“I joined the Garden Club as a member in the early eighties. My mother was a member from 1958 and hosted a lot of the monthly meetings as we had a big yard with lots of shade and space for hosting,” she says.
“My parents and my aunt who lived with us were keen gardeners. My dad grew edible things and my mom grew pretty flowers. My dad would sail to Jamaica or Tampa a few times a year and would bring back plants on the boat with him. Of course, my parents shared their fruit, whether it was avocados or citrus, along with tomatoes and cucumbers. We had to help with the gardening and learned the names of our plants.”
Berna’s passion for gardening is evident in her detailed explanation of everything from pot placement to hydration needs for each and every one of her plants. Inside her home, fresh-cut arrangements dot the interior as evidence of her tender and loving care with her flowers, from seed to bloom. Like her mother, Berna displays a real love for lush, fragrant florals.
“My favorite flower is the hibiscus,” she says. “They do not need water when you pick them and only stay open for a day or the hybrid a day and a half. I love to pick them every morning and place them around our living room and kitchen.”
Berna and Steve agree; one of the biggest selling points of the East End property was its incredible and unspoiled white sand beach. At more than 200 feet, this ideal backyard offers ample space for one of the couple’s favorite pastimes – beachcombing with their grandchildren for shells and “horse’s eyes.”
The beach hugs the rear of the property and offers a panoramic view of the Caribbean Sea from all angles. A favorite vista can be enjoyed on the right hand side entrance; from the property’s tall stance above sea level, the ocean is visible from a peaceful shaded grass perch.
As Berna leads the way onto the beach, the walk goes steeply downward. The ocean has pushed the sand up to the East End property at an angle, forming a mound that goes straight into the dense green brush surrounding the property. From the garden, it feels as if you are sitting atop a small beachside mountain.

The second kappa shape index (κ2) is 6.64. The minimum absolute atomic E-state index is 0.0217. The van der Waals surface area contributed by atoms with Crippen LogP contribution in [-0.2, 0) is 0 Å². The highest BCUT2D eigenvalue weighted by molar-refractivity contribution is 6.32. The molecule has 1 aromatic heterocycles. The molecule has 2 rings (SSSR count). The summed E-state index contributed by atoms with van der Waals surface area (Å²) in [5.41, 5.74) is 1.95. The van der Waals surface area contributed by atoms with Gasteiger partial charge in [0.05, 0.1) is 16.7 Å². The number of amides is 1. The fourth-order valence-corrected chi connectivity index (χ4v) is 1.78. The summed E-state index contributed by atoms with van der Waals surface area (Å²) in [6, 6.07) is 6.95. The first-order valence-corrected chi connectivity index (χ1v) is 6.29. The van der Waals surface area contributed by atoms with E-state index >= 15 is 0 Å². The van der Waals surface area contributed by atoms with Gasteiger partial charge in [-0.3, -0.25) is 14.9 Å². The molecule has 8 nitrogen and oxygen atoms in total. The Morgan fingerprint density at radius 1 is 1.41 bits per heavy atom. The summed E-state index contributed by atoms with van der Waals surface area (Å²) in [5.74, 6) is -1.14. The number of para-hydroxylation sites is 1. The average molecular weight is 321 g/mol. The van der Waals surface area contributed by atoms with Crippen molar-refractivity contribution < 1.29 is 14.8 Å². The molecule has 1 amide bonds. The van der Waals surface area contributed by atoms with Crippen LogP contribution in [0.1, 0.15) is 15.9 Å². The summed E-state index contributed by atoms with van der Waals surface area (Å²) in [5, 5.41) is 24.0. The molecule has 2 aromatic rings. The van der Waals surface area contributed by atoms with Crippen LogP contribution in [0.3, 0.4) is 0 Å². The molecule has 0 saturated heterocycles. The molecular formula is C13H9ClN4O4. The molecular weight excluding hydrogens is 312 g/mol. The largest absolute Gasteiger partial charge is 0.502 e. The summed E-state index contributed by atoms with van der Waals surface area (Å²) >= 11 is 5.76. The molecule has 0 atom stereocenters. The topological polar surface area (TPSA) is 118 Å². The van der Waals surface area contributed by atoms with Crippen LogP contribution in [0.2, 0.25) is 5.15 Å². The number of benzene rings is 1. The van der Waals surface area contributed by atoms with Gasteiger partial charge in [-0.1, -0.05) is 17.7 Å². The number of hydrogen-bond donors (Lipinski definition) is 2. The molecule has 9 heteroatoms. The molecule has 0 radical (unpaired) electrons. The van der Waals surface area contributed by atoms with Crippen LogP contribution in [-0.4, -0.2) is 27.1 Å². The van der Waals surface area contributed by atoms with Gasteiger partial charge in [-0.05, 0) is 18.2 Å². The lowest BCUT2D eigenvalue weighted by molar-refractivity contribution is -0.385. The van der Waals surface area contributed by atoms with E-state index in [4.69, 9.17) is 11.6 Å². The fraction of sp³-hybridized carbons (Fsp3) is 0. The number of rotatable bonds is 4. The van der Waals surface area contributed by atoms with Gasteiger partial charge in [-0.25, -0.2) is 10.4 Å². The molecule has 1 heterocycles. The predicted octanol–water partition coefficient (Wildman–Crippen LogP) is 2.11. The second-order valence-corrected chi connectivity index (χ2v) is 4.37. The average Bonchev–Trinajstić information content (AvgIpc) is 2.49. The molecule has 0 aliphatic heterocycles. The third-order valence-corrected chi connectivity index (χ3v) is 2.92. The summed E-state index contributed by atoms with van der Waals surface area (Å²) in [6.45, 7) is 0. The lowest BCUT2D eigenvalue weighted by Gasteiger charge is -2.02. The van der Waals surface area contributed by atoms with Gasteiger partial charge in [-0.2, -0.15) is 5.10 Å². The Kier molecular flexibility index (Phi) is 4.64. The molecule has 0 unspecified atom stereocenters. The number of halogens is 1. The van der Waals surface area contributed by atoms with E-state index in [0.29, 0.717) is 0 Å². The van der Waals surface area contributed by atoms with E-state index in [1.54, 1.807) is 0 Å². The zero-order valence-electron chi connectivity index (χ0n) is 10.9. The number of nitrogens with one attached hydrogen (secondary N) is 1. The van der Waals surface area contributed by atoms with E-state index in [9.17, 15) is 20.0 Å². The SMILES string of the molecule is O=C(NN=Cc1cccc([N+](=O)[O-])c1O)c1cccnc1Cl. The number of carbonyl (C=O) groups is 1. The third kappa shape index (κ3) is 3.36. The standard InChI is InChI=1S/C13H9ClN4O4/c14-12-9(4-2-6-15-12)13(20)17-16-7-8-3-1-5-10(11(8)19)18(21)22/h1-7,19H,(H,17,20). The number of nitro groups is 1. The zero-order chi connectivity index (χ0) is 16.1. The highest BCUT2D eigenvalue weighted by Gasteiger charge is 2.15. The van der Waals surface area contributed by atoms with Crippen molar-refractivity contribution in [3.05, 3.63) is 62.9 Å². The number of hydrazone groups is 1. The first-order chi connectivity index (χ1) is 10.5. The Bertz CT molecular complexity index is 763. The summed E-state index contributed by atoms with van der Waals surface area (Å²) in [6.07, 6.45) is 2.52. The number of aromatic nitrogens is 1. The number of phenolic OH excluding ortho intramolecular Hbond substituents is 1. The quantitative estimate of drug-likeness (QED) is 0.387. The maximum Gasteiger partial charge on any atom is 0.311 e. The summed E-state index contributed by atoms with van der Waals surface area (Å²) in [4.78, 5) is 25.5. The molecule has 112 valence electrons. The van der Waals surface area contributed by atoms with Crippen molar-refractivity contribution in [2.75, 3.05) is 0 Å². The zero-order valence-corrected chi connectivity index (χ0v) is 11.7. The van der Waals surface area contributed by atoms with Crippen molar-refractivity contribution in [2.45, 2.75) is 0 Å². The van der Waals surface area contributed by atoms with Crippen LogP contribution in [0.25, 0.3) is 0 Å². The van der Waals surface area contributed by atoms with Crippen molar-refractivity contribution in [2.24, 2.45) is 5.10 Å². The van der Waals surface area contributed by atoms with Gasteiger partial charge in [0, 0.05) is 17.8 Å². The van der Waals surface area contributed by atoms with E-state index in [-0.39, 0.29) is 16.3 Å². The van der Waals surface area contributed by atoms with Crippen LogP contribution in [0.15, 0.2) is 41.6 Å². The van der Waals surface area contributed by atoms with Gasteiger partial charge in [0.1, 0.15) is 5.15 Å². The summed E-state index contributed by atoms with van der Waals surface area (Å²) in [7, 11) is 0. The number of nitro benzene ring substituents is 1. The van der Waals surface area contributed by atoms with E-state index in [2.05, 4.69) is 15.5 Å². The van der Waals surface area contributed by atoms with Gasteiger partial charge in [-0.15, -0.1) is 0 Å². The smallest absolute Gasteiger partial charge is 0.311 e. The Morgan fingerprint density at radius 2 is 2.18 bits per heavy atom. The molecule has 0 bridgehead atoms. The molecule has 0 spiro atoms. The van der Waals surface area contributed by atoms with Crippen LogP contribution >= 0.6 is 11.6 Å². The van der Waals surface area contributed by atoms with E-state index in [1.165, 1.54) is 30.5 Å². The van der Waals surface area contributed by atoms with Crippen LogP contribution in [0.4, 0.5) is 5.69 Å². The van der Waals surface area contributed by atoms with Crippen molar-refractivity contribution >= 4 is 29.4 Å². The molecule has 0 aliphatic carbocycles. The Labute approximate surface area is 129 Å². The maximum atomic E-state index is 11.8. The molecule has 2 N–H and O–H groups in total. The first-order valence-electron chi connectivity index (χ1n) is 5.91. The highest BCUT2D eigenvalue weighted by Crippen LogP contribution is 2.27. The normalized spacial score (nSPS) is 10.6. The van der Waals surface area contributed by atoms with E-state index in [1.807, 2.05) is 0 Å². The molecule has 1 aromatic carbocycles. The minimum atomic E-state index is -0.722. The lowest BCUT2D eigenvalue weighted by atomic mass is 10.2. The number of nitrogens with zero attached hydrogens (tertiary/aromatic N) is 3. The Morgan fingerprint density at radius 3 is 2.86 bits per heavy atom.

Room to stargaze
It would not make sense to create such an outdoor paradise without space for family and friends to enjoy it. With more than 1,000 feet of indoor and outdoor entertaining space, the Cummins have plenty of fun times. Steve keeps a fishing boat moored off the property. He loves an early morning excursion with Berna to enjoy watching the Eagle Rays frolic in the Sound or fishing with their sons.
The indoor and outdoor patios are lined with large potted bougainvillea flower plants in varying colors of purple and pink. Meals are rarely taken inside; instead the outdoor patio offers family-style dining and two huge, handmade hammocks for an after-lunch nap.
It is no surprise that Berna and Steve have created so much space for the people they know and love.
“I enjoy sharing my knowledge of gardening and growing as it brings me joy to do so,” Berna says. “It would be selfish to not share as it’s so easy to do so. It makes me happy to know that I helped make a prettier place on earth by sharing our plants and knowledge.”